Collection of Gregory S. Elam
Collection of Gregory S. Elam
A few more facts concerning the FC1 and FC2 planes that may be lost if I don't speak up. My dad, the 1886
version of the Charavays, went to Pratt Institute to finish his school years. He worked up and down Broadway in New York City for a few
years to gain experience. He had a pattern making shop at one time and claimed the union made it impossible due to seniority problems,
even in those days.
Later, Dad was hired for design work by the Crane Simplex Auto Company. I heard him relate the fact he designed a V8 engine for Crane which was used in the Dixie II boat. That boat was raced in international Harmsworth races setting a record. At 36 M.P.H. this boat brought (or kept) the Harmsworth trophy to the New York Yacht Club. This was the last displacement boat racing as they were outclassed by hydroplanes.
Entering defense work for WWI, Dad was in charge of final testing of the Liberty engines used in WWI allied planes. This, coupled with partial hearing loss, due to engine noises, created the desire to seek other employment. A friend returning from Ohio related there was a factory in Piqua, that had adequate lumber, aircraft propeller contacts, proper building facilities and, in reality, everything except engineering or production know how. His move to Ohio was shortly before I was born in late 1917.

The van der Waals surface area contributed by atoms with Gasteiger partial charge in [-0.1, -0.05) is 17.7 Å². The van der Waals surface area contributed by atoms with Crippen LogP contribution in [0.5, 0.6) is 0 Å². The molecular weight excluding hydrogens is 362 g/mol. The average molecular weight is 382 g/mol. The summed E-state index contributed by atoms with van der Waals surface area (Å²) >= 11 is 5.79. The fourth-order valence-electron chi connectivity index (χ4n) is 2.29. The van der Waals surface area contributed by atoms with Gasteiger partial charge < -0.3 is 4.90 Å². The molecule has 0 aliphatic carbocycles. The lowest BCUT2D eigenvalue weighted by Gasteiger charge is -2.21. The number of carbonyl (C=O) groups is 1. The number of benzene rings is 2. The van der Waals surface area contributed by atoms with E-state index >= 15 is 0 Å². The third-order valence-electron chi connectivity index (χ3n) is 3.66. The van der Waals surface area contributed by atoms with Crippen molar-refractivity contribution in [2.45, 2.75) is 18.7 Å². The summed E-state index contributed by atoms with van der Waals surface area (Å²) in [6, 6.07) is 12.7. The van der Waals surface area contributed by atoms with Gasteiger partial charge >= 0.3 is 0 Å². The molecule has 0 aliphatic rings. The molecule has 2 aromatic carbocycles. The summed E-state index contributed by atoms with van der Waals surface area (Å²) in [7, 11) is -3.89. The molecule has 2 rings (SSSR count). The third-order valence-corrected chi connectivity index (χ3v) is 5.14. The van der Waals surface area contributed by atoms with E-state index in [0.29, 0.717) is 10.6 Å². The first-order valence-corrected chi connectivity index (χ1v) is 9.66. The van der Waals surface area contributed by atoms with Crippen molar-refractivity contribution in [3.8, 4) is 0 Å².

Until the war end, Liberty propellers were produced. I remember the aircraft wind generator propelllers were also production item. They were bid very reasonably and made from the off falls from the larger Liberty propellers.
At the end of WWI, business was slow, unemployment was up and in general things were in a semi depression era. There were no unions in Ohio at that time, no government welfare and labor worked with management and visa versa. Civil aviation all but dried up except many small plants developing planes for civilian use. There were a lot of surplus items that government over bought such as aircraft engines, materials, etc. I remember, as a kid, seeing the men at trap shoots using surplus 12 guage ammunition that sold very cheap at government auctions. Apprently they did not learn - it took a lot of years to clean out the excess radio gear after WW2!